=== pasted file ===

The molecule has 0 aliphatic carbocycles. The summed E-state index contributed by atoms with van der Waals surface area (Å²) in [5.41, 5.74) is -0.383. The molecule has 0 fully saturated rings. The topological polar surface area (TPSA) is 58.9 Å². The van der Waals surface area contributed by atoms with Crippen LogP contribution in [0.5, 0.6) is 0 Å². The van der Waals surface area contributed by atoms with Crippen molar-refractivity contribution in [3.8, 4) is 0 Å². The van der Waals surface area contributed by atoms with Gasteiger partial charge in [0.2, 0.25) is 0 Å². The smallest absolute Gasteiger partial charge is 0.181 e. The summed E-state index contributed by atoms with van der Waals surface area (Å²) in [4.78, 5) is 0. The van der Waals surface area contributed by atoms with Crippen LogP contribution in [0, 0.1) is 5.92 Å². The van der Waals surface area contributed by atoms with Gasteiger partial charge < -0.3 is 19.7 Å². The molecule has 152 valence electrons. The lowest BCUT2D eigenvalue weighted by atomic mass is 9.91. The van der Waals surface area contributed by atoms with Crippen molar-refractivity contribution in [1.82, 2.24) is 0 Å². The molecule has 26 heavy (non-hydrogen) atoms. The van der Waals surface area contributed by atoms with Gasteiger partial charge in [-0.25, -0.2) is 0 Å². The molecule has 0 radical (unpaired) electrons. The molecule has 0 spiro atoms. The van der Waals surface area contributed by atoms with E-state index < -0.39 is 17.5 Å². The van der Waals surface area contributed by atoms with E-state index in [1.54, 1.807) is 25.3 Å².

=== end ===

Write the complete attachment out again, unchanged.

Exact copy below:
The molecule has 0 aliphatic carbocycles. The summed E-state index contributed by atoms with van der Waals surface area (Å²) in [5.41, 5.74) is -0.383. The molecule has 0 fully saturated rings. The topological polar surface area (TPSA) is 58.9 Å². The van der Waals surface area contributed by atoms with Crippen LogP contribution in [0.5, 0.6) is 0 Å². The van der Waals surface area contributed by atoms with Crippen molar-refractivity contribution in [3.8, 4) is 0 Å². The van der Waals surface area contributed by atoms with Gasteiger partial charge in [0.2, 0.25) is 0 Å². The smallest absolute Gasteiger partial charge is 0.181 e. The summed E-state index contributed by atoms with van der Waals surface area (Å²) in [4.78, 5) is 0. The van der Waals surface area contributed by atoms with Crippen LogP contribution in [0, 0.1) is 5.92 Å². The van der Waals surface area contributed by atoms with Gasteiger partial charge < -0.3 is 19.7 Å². The molecule has 152 valence electrons. The lowest BCUT2D eigenvalue weighted by atomic mass is 9.91. The van der Waals surface area contributed by atoms with Crippen molar-refractivity contribution in [1.82, 2.24) is 0 Å². The molecule has 26 heavy (non-hydrogen) atoms. The van der Waals surface area contributed by atoms with Gasteiger partial charge in [-0.25, -0.2) is 0 Å². The molecule has 0 radical (unpaired) electrons. The molecule has 0 spiro atoms. The van der Waals surface area contributed by atoms with E-state index < -0.39 is 17.5 Å². The van der Waals surface area contributed by atoms with E-state index in [1.54, 1.807) is 25.3 Å².